A Legacy of Spies sees George Smiley return to printby Jay Elwes / September 12, 2017 / Leave a comment
This is a strange book—a kind of prequel to The Spy Who Came in From the Cold, told partly in flashback. Lawyers acting for MI6 are investigating the operation described in The Cold. People were killed and the service is worried about threats of litigation. They track down the retired spy Peter Guillam and as they interrogate him about his involvement, the story unfolds.
Formally it’s quite unusual, as personal reminiscences are mixed up with long quotations from intelligence reports. More jarring, perhaps, is the return to print of those seminal characters George Smiley (played by Alec Guinness on television in 1979) and Alec Leamas (played by Richard Burton in the 1965 film adaptation of The Cold).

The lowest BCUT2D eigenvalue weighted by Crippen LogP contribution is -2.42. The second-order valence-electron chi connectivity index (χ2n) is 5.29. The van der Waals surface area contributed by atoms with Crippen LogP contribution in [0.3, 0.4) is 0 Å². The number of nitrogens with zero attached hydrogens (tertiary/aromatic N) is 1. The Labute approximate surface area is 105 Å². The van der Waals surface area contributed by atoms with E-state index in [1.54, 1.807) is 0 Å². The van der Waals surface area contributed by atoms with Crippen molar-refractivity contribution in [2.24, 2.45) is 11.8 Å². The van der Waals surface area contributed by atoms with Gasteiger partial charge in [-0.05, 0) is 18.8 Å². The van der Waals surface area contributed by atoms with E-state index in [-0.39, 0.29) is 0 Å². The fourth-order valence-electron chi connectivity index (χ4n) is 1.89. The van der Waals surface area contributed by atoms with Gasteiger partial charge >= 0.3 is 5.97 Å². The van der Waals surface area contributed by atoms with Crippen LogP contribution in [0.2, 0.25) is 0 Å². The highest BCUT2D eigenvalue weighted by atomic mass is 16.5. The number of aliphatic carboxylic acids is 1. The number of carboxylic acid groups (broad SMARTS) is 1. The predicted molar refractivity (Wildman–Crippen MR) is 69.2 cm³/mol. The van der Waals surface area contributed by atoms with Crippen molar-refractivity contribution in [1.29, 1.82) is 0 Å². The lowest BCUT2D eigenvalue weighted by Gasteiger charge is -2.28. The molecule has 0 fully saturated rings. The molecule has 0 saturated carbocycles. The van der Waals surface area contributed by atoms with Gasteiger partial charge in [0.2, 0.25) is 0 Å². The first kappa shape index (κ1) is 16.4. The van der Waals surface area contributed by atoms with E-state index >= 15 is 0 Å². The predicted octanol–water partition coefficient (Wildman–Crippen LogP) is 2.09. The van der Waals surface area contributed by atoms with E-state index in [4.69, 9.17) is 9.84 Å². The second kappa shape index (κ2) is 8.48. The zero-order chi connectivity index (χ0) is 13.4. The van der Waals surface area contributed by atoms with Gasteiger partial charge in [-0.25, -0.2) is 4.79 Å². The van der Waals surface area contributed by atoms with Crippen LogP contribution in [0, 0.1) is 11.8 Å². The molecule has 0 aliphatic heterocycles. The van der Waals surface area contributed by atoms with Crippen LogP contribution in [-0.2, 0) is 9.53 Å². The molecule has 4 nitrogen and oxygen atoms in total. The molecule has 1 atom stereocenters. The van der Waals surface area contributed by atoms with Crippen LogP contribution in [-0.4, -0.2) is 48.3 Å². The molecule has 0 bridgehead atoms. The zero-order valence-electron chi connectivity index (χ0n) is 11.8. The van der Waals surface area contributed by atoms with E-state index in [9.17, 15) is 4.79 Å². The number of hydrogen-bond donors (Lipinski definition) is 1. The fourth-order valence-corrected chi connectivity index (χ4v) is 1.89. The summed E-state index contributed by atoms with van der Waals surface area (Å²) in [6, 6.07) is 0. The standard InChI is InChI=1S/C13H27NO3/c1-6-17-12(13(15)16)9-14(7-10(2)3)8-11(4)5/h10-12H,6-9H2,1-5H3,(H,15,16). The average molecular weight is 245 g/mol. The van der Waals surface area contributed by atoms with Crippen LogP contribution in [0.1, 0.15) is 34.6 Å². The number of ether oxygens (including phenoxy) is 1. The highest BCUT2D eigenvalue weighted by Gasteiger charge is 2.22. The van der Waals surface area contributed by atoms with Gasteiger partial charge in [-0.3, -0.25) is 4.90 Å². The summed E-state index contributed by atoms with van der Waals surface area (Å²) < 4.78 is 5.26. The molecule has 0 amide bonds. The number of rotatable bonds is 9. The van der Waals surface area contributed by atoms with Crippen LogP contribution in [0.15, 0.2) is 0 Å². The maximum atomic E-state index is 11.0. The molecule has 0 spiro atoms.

Le Carré once complained that Guinness had effectively stolen Smiley from him, and reading this volume it’s impossible not to hear both Guinness and Burton’s voices ringing out of the page at you. Fine voices for an author to have at his disposal, but it gives the book a strong flavour of literary archaeology, a sense that’s enhanced by the narrative references to Le Carré’s earliest novel, Call for the Dead (1961).
Is it all a little too elegiac? Perhaps. Even so, it’s brilliantly done and very enjoyable, although a knowledge of the back catalogue is required. The ending, where Smiley’s thoughts turn to Europe, will be politically divisive. But then who could possibly argue with Alec Guinness?
A Legacy of Spies by John le Carré is published by Penguin (£20)